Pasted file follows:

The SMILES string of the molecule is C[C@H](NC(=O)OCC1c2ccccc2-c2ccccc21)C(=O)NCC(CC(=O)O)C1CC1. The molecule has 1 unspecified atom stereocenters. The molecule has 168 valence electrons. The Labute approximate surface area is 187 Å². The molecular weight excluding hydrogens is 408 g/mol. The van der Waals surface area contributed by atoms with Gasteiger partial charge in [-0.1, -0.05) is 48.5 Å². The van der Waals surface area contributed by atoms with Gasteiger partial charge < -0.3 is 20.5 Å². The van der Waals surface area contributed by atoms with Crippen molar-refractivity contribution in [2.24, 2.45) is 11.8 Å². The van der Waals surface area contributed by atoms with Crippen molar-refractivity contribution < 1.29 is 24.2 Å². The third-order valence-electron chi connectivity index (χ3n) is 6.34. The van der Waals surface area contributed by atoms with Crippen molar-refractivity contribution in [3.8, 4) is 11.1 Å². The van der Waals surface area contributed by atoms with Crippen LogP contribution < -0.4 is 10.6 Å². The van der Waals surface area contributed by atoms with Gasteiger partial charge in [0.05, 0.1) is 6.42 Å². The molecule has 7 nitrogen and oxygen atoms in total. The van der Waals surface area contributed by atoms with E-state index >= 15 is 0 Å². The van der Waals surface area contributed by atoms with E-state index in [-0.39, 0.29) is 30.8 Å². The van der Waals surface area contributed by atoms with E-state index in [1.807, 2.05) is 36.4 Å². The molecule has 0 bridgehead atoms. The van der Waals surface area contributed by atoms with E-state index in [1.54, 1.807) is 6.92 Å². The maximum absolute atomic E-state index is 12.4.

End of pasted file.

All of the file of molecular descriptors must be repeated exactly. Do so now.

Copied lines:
The SMILES string of the molecule is C[C@H](NC(=O)OCC1c2ccccc2-c2ccccc21)C(=O)NCC(CC(=O)O)C1CC1. The molecule has 1 unspecified atom stereocenters. The molecule has 168 valence electrons. The Labute approximate surface area is 187 Å². The molecular weight excluding hydrogens is 408 g/mol. The van der Waals surface area contributed by atoms with Gasteiger partial charge in [-0.1, -0.05) is 48.5 Å². The van der Waals surface area contributed by atoms with Gasteiger partial charge < -0.3 is 20.5 Å². The van der Waals surface area contributed by atoms with Crippen molar-refractivity contribution in [2.24, 2.45) is 11.8 Å². The van der Waals surface area contributed by atoms with Crippen molar-refractivity contribution < 1.29 is 24.2 Å². The third-order valence-electron chi connectivity index (χ3n) is 6.34. The van der Waals surface area contributed by atoms with Crippen molar-refractivity contribution in [3.8, 4) is 11.1 Å². The van der Waals surface area contributed by atoms with Crippen LogP contribution < -0.4 is 10.6 Å². The van der Waals surface area contributed by atoms with Gasteiger partial charge in [0.05, 0.1) is 6.42 Å². The molecule has 7 nitrogen and oxygen atoms in total. The van der Waals surface area contributed by atoms with E-state index >= 15 is 0 Å². The van der Waals surface area contributed by atoms with E-state index in [-0.39, 0.29) is 30.8 Å². The van der Waals surface area contributed by atoms with E-state index in [1.807, 2.05) is 36.4 Å². The molecule has 0 bridgehead atoms. The van der Waals surface area contributed by atoms with E-state index in [1.54, 1.807) is 6.92 Å². The maximum absolute atomic E-state index is 12.4.